Shocking Discoveries About Substance Abuse in High School

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When I was a sophomore in high school, I took a substance abuse class. At that time period, I did not understand that alcohol abuse in reality was a sub classification of drug abuse. While taking this class and learning more about drug and alcohol abuse, I read a lot about Alcoholic Anonymous, their meetings, how their programs have twelve steps, and how successful the Alcoholics Anonymous recovery program has been for individuals throughout the world. I also learned quite a bit about alcohol rehabilitation and the different alcohol rehab clinics that are normally available to people who engage in hazardous drinking.

Some of the detrimental outcomes related to alcoholism and alcohol abuse that I learned about in this class definitely frightened me. The ruined lives and numerous problems experienced by most alcohol addicted individuals made me feel like I never wanted to drink alcohol when I became old enough. That is, I did not want to face the damage and ruination that alcohol addicted individuals almost always experience.

Think about this for a moment. What fifteen-year-old teenager wants to face premature death due to his or her drinking behavior? What young person wants to become so out-of-control regarding his or her drinking that ingesting alcohol becomes the object of one’s life? What young person wants to go to one of the local alcoholic rehabilitation centers to deal with alcohol-related issues before he or she becomes twenty-one?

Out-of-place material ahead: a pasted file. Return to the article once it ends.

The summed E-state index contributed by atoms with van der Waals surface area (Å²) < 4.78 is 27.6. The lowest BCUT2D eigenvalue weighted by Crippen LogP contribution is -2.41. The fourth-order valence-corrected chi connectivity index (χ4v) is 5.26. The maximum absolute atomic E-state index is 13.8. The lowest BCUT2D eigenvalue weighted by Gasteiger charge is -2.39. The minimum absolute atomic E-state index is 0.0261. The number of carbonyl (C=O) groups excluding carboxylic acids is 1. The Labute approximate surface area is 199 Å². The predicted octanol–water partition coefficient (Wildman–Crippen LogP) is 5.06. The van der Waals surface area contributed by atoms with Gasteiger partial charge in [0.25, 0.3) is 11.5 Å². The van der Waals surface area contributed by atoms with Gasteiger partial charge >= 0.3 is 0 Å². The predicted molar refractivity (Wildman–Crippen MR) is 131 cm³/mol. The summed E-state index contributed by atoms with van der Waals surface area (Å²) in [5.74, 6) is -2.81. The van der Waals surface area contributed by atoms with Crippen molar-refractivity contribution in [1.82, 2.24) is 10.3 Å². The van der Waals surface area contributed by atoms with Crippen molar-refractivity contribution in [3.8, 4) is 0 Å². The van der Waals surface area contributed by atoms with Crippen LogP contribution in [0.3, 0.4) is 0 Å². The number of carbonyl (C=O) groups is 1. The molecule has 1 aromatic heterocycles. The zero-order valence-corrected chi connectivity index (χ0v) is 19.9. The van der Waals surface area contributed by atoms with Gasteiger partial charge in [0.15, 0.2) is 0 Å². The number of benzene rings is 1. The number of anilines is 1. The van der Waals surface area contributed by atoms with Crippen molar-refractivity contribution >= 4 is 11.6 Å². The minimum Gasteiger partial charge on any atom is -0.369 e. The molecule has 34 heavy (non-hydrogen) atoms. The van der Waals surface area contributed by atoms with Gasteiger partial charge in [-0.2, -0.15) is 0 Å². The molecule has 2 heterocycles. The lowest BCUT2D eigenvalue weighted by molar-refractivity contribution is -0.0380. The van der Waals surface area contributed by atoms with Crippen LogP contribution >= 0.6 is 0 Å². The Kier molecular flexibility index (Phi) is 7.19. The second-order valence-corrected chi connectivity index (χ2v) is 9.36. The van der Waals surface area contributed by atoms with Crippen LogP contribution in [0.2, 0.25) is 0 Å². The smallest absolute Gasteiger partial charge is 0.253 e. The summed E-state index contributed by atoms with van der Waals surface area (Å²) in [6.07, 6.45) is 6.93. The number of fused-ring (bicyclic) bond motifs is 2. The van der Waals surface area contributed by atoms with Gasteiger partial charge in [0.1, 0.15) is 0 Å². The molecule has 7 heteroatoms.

What teenager wants to go through alcohol withdrawals when he or she tries to quit drinking? Why would an individual engage in drinking to such an extent that it would cause serious issues in every area of his or her life? Drinking later in life after a person has a career, a family, and develops personal responsibilities makes sense. But why would a young person want to sacrifice his or her education, employment, finances, and relationships for a life that revolves around irresponsible drinking?

These issues were so noteworthy that I talked about some of them in class during the school year. What was entirely astounding to me was the number of students who essentially didn’t care about the detrimental consequences of excessive drinking that I talked about. It was almost as if they couldn’t be bothered with the truth and how these outcomes can ruin their lives. For the first time in my life I started to comprehend a saying that my grandfather used to tell me all through my youth: you can lead a horse to water but you can’t force it to drink.

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